Concerns Over Police Brutality Persist as Hong Kong Protesters Shut Down One of World’s Busiest Airports

Now in their 10th week, the protests were sparked in June by a controversial extradition bill

By Jessica Corbett, staff writer for Common Dreams. Published 8-12-2019

The Hong Kong airport protest. Photo: @percylurcher/Twitter

Thousands of pro-democracy protesters effectively shut down Hong Kong International Airport on Monday, the fourth day they have occupied one of the world’s busiest airports as part of the mass demonstrations—against police brutality and a controversial extradition bill—that have rattled Hong Kong since June.

The protests were initially spurred by a bill that, NPR explained, “would have allowed people in radHong Kong to be sent to mainland China to face trials in courts controlled by the Communist Party, sparking fears of politically motivated prosecutions targeting outspoken critics of China.” Although Hong Kong Chief Executive Carrie Lam quickly suspended the measure and later declared it “dead,” demonstrators continue to demand its full withdrawal and Lam’s resignation.

Monday, in what the South China Morning Post called an “unprecedented disruption,” outgoing flights at the airport were cancelled from 4pm local time onward. Since Friday, protesters at the airport have carried signs that read “Hong Kong is not safe,” “HK police are killing us,” and “Sorry for the inconvenience. We are fighting for the future of our home.” Some have donned eye patches to draw attention to a female who could lose her eye after reportedly being shot with a beanbag round fired by police during demonstrations in Tsim Sha Tsui Sunday.

A 38-year-old businessman who joined the airport protest, wearing a makeshift eye patch, told the Hong Kong-based newspaper that local police have “buried their humanity.” Holding back tears, he said: “A girl who came out for Hongkongers lost her eye… My heart aches.”

Addressing reports about the protester with a ruptured eye and police response to the demonstrations more broadly, Amnesty International Hong Kong director Man-Kei Tam said in a statement Monday that “the Hong Kong police have once again demonstrated how not to police a protest.”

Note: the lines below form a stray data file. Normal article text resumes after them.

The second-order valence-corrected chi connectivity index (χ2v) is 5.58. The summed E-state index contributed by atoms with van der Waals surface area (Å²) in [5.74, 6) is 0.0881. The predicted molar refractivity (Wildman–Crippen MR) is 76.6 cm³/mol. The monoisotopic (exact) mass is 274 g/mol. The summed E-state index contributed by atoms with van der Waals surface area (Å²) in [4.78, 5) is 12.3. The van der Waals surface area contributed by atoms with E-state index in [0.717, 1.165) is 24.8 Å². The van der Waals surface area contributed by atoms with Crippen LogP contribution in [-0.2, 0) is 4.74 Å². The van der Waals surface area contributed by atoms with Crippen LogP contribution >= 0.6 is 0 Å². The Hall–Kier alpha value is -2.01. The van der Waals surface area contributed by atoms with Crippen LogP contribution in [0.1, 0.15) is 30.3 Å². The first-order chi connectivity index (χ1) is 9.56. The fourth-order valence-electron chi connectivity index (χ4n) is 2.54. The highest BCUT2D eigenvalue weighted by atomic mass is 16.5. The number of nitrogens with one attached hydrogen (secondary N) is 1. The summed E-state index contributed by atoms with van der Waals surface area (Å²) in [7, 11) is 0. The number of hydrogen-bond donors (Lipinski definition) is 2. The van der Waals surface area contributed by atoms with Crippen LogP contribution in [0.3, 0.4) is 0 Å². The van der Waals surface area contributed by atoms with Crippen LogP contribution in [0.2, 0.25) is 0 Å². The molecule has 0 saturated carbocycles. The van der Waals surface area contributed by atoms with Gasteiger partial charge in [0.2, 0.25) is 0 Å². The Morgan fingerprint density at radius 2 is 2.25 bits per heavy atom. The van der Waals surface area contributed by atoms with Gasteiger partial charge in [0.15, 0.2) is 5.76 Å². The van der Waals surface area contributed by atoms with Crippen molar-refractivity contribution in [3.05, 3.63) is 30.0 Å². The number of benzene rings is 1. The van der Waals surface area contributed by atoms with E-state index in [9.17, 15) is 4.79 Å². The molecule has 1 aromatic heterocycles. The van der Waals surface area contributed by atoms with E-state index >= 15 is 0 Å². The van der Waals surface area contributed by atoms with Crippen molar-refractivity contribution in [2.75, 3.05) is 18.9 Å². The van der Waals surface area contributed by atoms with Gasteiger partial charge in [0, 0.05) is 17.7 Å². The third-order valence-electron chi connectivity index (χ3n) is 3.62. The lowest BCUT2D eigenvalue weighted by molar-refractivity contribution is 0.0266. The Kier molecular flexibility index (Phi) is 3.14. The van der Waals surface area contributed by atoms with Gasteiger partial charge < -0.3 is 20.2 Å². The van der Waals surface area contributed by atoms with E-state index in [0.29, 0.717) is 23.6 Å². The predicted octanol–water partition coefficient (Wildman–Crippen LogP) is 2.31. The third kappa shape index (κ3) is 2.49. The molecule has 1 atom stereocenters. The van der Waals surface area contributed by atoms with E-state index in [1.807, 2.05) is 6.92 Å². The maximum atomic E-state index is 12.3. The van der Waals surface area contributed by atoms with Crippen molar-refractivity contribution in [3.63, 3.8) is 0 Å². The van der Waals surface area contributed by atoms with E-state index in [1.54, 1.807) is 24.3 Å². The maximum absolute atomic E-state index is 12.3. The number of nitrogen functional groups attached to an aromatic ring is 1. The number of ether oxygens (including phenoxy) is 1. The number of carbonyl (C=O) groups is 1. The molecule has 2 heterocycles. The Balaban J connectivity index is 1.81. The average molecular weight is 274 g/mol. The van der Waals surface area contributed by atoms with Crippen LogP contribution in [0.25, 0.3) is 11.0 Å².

“Hong Kong police have once again used tear gas and rubber bullets in a way that have fallen short of international standards. Firing at retreating protesters in confined areas where they had little time to leave goes against the purported objective of dispersing a crowd,” said Tam. “Law enforcement officials must be able to carry out their duty to protect the public. However, violence directed at police does not give officers a green light to operate outside of international policing standards.”

Echoing a series of warnings from Amnesty and other rights groups in recent weeks, Tam added that “any heavy-handed policing approach will only increase tension and provoke hostility, leading to the overall escalation of the situation.”

Hilary Lo, who took a half day’s sick leave from her accountancy firm to attend the airport demonstration, told The Guardian in an interview Monday, “I just don’t understand how people can tolerate that kind of police brutality.”

“I feel like if I don’t come out now, I can’t come out ever,” she said. “People are starting to realize the police are out of control, especially with what has happened in the past two weeks.”

As The Guardian reported:

Civil Rights Observer, a local rights group that sends observers to protests, said it had “very serious concerns” about police violence and had seen “very clear evidence to show the police are violating their guidelines,” according to its spokesman Icarus Wong.

He said the group was particularly concerned by the use of undercover officers for the first time, who later turned on protesters on Sunday night. He said it was unclear if they may have acted as agitators before making mass arrests.

During the weekend protests, the website Hong Kong Free Press showed footage of one arrest that appeared to include officers dressing as protesters who injured a demonstrator pressed to the ground. The young man, who said his name was Chow Ka-lok and asked for a lawyer, was left with bleeding head wounds and a broken tooth.

Photos and videos of the airport occupation and weekend demonstrations have circulated on social media:

Hong Kong transitioned in 1997 from a British colony to a special administrative region of China, from which it maintains separate government and economic systems. Bloomberg reported Monday that “China in recent weeks has toughened its stance toward the movement and doubled down on its support for the police.”

China stepped up its rhetoric on Monday, saying protesters have committed serious crimes and showed signs of “terrorism.” Hong Kong has come to a “critical juncture” and all people who care about its future should say no to violence, Yang Guang, a spokesman for its Hong Kong and Macau Affairs Office, told reporters on Monday as protesters gathered at the airport.

“All those who care about Hong Kong’s future should come out and stand against all criminal acts and perpetrators of violence,” Yang told reporters.

“The protests have evolved into the biggest challenge to Chinese control since the U.K. relinquished its former colony in 1997,” Bloomberg noted. “The social unrest has hurt the economy and impacted daily life in one of the world’s most densely crowded cities, raising concern that Beijing will use force to restore order.”

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